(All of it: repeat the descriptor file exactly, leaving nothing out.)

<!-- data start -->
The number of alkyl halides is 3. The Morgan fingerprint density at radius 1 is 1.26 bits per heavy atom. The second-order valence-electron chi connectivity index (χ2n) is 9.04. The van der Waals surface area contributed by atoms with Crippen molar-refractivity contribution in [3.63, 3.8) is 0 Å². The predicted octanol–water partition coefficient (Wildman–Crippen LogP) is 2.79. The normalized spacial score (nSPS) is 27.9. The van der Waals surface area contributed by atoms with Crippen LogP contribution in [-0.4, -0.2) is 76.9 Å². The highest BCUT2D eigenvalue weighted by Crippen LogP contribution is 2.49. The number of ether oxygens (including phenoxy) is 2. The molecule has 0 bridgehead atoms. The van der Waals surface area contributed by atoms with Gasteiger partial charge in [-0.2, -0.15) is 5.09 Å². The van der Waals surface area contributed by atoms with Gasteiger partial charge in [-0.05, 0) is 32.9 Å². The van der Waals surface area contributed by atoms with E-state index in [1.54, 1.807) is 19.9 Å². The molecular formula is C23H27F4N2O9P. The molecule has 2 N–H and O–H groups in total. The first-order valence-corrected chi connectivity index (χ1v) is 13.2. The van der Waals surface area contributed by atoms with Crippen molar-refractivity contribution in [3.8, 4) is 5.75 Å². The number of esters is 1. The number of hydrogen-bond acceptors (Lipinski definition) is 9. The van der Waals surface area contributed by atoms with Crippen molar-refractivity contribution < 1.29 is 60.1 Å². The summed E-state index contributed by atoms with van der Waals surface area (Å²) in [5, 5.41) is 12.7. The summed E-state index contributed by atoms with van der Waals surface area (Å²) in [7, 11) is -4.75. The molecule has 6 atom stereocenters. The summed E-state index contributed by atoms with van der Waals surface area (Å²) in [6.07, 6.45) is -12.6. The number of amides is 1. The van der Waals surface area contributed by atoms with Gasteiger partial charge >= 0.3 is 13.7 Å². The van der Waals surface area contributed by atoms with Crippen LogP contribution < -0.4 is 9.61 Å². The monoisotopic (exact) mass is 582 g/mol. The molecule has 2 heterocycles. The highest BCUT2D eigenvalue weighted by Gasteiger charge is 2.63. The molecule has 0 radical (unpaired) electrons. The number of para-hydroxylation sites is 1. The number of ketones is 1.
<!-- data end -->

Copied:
The number of alkyl halides is 3. The Morgan fingerprint density at radius 1 is 1.26 bits per heavy atom. The second-order valence-electron chi connectivity index (χ2n) is 9.04. The van der Waals surface area contributed by atoms with Crippen molar-refractivity contribution in [3.63, 3.8) is 0 Å². The predicted octanol–water partition coefficient (Wildman–Crippen LogP) is 2.79. The normalized spacial score (nSPS) is 27.9. The van der Waals surface area contributed by atoms with Crippen LogP contribution in [-0.4, -0.2) is 76.9 Å². The highest BCUT2D eigenvalue weighted by Crippen LogP contribution is 2.49. The number of ether oxygens (including phenoxy) is 2. The molecule has 0 bridgehead atoms. The van der Waals surface area contributed by atoms with Gasteiger partial charge in [-0.2, -0.15) is 5.09 Å². The van der Waals surface area contributed by atoms with Gasteiger partial charge in [-0.05, 0) is 32.9 Å². The van der Waals surface area contributed by atoms with E-state index in [1.54, 1.807) is 19.9 Å². The molecular formula is C23H27F4N2O9P. The molecule has 2 N–H and O–H groups in total. The first-order valence-corrected chi connectivity index (χ1v) is 13.2. The van der Waals surface area contributed by atoms with Crippen molar-refractivity contribution in [3.8, 4) is 5.75 Å². The number of esters is 1. The number of hydrogen-bond acceptors (Lipinski definition) is 9. The van der Waals surface area contributed by atoms with Crippen molar-refractivity contribution < 1.29 is 60.1 Å². The summed E-state index contributed by atoms with van der Waals surface area (Å²) in [5, 5.41) is 12.7. The summed E-state index contributed by atoms with van der Waals surface area (Å²) in [7, 11) is -4.75. The molecule has 6 atom stereocenters. The summed E-state index contributed by atoms with van der Waals surface area (Å²) in [6.07, 6.45) is -12.6. The number of amides is 1. The van der Waals surface area contributed by atoms with Gasteiger partial charge >= 0.3 is 13.7 Å². The van der Waals surface area contributed by atoms with Crippen LogP contribution < -0.4 is 9.61 Å². The monoisotopic (exact) mass is 582 g/mol. The molecule has 2 heterocycles. The highest BCUT2D eigenvalue weighted by Gasteiger charge is 2.63. The molecule has 0 radical (unpaired) electrons. The number of para-hydroxylation sites is 1. The number of ketones is 1.